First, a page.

✔ Grass cuttings
✔ Young annual weeds
✔ Shredded twigs
✔ Hedge trimmings
✔ Straw and hay
✔ Wood chippings and sawdust
✔ Hamster or other pet bedding

If you start to segregate your garbage, you will find that these items make up a substantial portion of what would normally go to the landfill.

Inside My Composter – Yuck

In the picture above, the composter contains about 30 gallons of composting material. But I have filled it to the top at least 10 times and haven’t taken anything out of it. In other words, that 30 gallons of material was originally around 1,000 gallons. It is amazing how much the volume is reduced as it decomposes. But that also goes to show how much material it takes to produce an inch of topsoil.

So get yourself a composter(or make one) and do a bit more for the environment. You may even find that you enjoy it.

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September 2, 2007 - Posted by | composting, environment, global warming

25 Comments

  1. Yeah, composting is fun. And it’s super easy, if you’re not worried about making “high quality” (i.e. high nitrogen, mostly) compost.Making compost good enough to substantially replace fertilizer in otherwise low-nutrient soil is an art (and not one that I possess) and takes a fair amount of attention. But most soil will benefit from additional organic matter, and that’s easy to produce, as you’ve seen.And, yeah, you will start to wonder if there isn’t some kind of giant pit under your composter: you keep adding stuff, and more stuff, and more stuff, and it just never gets full.And, yes, it’s also a good way to ground (literally and figuratively) your understanding of waste, decay, and soil building processes. I wish that Dyson had tried his hand at it before he penned his “global warming heresy” essay (http://tinyurl.com/yozuja), in which he suggests that concern with carbon is overblown because our fossil fuel combustion “only” represents a 1/100″ layer of carbon over the land area of the planet. Building 1/100″ of soil takes time and work and a hell of alot of organic matter, but I doubt that Dyson has ever left his ivory tower long enough to learn this fact first-hand.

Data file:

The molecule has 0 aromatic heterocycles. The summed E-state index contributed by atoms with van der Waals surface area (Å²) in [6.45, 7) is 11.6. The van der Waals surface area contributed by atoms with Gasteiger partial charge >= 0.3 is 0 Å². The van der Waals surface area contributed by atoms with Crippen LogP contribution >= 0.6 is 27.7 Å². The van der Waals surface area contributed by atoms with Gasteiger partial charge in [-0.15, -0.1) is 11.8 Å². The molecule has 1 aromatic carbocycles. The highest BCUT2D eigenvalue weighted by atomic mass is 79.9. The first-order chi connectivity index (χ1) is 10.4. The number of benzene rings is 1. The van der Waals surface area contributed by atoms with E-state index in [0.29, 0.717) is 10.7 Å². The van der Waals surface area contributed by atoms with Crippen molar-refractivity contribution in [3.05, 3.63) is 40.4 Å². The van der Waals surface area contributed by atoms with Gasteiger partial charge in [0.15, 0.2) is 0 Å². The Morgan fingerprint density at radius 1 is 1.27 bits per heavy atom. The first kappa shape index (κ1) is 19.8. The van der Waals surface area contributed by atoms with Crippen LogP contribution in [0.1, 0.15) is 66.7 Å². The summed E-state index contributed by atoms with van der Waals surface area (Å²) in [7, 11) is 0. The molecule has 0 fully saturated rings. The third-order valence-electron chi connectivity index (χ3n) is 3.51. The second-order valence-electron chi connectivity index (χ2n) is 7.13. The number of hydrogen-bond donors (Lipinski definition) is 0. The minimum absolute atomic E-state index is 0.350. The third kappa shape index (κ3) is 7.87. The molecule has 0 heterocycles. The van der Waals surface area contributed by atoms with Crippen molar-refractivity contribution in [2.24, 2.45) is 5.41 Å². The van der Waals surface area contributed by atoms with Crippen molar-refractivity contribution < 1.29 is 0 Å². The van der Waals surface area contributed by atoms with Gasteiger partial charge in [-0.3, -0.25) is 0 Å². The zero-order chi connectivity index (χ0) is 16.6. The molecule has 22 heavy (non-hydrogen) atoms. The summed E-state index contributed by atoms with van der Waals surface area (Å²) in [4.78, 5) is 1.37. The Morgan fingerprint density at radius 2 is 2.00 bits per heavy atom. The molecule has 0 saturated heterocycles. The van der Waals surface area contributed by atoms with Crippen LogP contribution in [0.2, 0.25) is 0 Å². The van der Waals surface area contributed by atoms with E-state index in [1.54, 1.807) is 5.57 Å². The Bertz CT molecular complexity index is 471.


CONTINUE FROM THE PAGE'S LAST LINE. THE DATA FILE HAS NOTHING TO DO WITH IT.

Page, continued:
Comment by GreenEngineer | September 2, 2007

  2. Your blog’s informative is very rich in contents. I like your way of presentation. At times I disagree with your views but thinking about it who presents views that are acceptable to everyone. Keep posting your good blogs.

    Comment by KIm | September 2, 2007

  3. As a bystander, it looks to me like soil scientists are really just beginning to learn how the soil system works (particularly the microbial aspect), what practices damage the system and what practices improve it (which, IMO is why biofuel production could be very dangerous if the wrong practices are used).Some blogs with material on soils: Soil Science Journal Clubhttp://myresearchspace.grs.uwa.edu.au/blogs/andrewrates_blog/Transect Points – Philip Small, Soil Scientist, Spokane, WA (inactive during his work season)http://transectpoints.blogspot.com/Muck And Mysteryhttp://www.garyjones.org/mt/Other materials:The Soil Biology Primer (on-line, USDA NRCS)Goggling “terra preta”: From the Terra Preta Homepage: “Terra Preta (do indio) is a black earth-like anthropogenic soil with enhanced fertility due to high levels of soil organic matter (SOM) and nutrients such as nitrogen, phosphorus, potassium, and calcium embedded in a landscape of infertile soils (see soil profiles below). Terra Preta soils occur in small patches averaging 20 ha, but 350 ha sites have also been reported. These partly over 2000 years old man made soils occur in the Brazilian Amazon basin and other regions of South America such as Ecuador and Peru but also in Western Africa (Benin, Liberia) and in the savannas of South Africa. Terra Preta soils are very popularby the local farmers and are used especially to produce cash crops such as papaya and mango, which grow about three times as rapid as on surrounding infertile soils.”Clapperton, M. Jill (Rhizosphere Ecology, Lethbridge Research Centre) – “Worm World”Building Soils for Better Crops, 2nd ed., Fred Magdoff, Harold van Es, 2000 (online pdf)Glomalin: Hiding Place for a Third of the World’s Stored Soil Carbon (2002)Glomalin: Materials and methods for analysis (S. Wright, K Nichols, 2005)JMG3Y